Whole Wheat Spaetzle, Baked Schnitzel, and Apple Cider Cabbage

As the weather turns cooler, I’ve been craving comfort food: goulash with smokey paprika sauce, hearty bean soups, spaetzle…the list could continue. Not having made spaetzle since I moved into my current abode, I figured it was time break out the ole spaetzle maker, whip up a batter, and boil some water. That’s not the whole truth, of course. The whole truth starts with a sale at the local grocery: cabbage for 39 cents per pound. My bargain loving heart could little resist. I thought: what better combination on a cool day than spaetzle, schnitzel, and cabbage?

Parker couldn’t agree more, although Parker agrees to most things when treats are involved.

Apple Cider Cabbage

1 head of cabbage, cleaned

1/3 cup Apple Cider Vineagar

This is pretty much as easy as 1-2-3. 1) Slice the cabbage into thin strips. 2) Place sliced cabbage into deep saute pan on medium heat. 3) Add Apple Cider Vinegar and a dash of salt. Cook the cabbage until soft, about 20-30 minutes

Baked Schnitzel

4 thin cut pork chops

1 and 1/2 cups Panko bread crumbs

2 tablespoons paprika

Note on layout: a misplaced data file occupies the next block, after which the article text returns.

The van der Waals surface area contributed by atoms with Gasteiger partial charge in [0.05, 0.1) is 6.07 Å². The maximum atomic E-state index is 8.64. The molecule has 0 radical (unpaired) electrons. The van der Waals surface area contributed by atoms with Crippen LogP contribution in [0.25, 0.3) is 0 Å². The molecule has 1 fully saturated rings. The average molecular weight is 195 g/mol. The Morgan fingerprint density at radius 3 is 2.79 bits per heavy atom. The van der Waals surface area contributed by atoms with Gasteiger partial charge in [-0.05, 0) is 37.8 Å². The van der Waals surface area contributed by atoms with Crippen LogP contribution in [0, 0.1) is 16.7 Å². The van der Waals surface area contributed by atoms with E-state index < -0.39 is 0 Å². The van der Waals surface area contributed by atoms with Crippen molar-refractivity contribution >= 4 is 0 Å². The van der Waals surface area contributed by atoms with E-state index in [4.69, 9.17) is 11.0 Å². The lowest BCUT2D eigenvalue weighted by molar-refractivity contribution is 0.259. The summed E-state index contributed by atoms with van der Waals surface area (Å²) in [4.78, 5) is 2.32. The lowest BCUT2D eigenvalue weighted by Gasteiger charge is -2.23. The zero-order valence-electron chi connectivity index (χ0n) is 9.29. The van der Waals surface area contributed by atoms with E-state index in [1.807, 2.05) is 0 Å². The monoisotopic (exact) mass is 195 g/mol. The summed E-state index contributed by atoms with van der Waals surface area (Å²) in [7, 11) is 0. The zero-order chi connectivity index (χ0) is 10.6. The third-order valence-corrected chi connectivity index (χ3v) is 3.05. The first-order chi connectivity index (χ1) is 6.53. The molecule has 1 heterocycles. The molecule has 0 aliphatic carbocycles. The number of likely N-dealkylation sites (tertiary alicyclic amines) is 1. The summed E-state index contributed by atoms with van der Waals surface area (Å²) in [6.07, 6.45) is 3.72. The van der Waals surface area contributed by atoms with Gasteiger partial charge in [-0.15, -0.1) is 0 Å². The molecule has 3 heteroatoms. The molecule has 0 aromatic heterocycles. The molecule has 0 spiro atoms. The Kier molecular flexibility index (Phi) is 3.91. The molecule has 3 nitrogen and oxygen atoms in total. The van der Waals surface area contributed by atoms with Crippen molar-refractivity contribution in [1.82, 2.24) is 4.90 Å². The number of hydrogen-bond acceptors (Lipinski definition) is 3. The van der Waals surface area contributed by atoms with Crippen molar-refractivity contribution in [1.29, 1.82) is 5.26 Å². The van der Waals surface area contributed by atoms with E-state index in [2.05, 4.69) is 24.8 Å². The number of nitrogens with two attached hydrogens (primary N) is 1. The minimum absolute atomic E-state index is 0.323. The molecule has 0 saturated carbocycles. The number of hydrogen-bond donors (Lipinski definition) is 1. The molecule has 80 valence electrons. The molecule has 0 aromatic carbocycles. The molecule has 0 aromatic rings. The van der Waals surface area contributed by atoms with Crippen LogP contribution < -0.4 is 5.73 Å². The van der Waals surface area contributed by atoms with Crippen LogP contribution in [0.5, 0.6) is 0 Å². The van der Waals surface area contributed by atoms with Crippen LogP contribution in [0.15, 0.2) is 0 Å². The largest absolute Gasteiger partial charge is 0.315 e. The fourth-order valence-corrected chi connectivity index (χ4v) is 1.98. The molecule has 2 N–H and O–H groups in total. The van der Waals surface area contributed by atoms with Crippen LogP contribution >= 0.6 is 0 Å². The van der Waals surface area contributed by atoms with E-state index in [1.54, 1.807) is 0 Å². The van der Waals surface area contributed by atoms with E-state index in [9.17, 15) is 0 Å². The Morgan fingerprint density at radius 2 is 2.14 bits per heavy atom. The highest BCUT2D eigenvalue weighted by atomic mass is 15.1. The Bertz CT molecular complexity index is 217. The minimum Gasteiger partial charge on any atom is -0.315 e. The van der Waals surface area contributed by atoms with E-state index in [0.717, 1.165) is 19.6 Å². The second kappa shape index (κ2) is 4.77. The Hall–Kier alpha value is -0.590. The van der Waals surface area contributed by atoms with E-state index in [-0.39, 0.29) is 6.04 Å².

1 teaspoon pepper

dash of cumin

1 egg, beaten for the egg wash

Heat the oven to 350 degrees

Rub olive oil over a glass or metal baking dish (cooking spray works here as well)

I’ll start off by stating in full disclosure that is a non-traditional schnitzel. I use Panko because I like the way it is both crispy and soft when baked in the oven. To begin, mix together the bread crumbs, pepper, paprika, cumin, and dash of salt. Set the mixture close to the bowl containing the beaten egg. Individually douse each pork chop in the egg, then coat with the bread crumb mixture. Place the pork chop in the baking pan. Repeat with all pork chops.

Bake in the oven for 20 minutes, until the breadcrumbs turn golden and crispy around the edge.

Whole Wheat Spaetzle with a brown butter sauce

1 cup whole wheat flour

2 tablespoons butter

1/2 teaspoon salt

4 to 5 tablespoons low fat milk

2 large eggs

Generous handful freshly chopping parsley

2 quarters of boiling water

Here’s where the meal gets tricky. Without a spaetzle maker, a handy bit of improvisation is necessary. Use a colander and press about 1/2 the dough through the colander’s holes with a rubber spatula. The dough droplets will form the spaetzle. Let the spaetzle cook (2 to 3 minutes…they will float to the top when cooked) and remove using a slotted spoon. Repeat the process with the remaining dough.

To make the dough:

1. Mix together flour and sale. Stir together the milk and eggs and add to flour mixture. Let stand about 10 minutes.

2. Bring the water to a boil, if it isn’t already. Use the procedure mentioned above it you do not have a spaetzle maker. If the dough becomes too sticky, add milk one tablespoon at a time to the dough.

3. While the spaetzle are cooking, brown some butter over low to medium heat. Add spaetzle to the brown butter and stir together. Serve with a little coarse ground pepper and fresh parsley sprinkled over the top.

Any of these items can be prepared separately or together.

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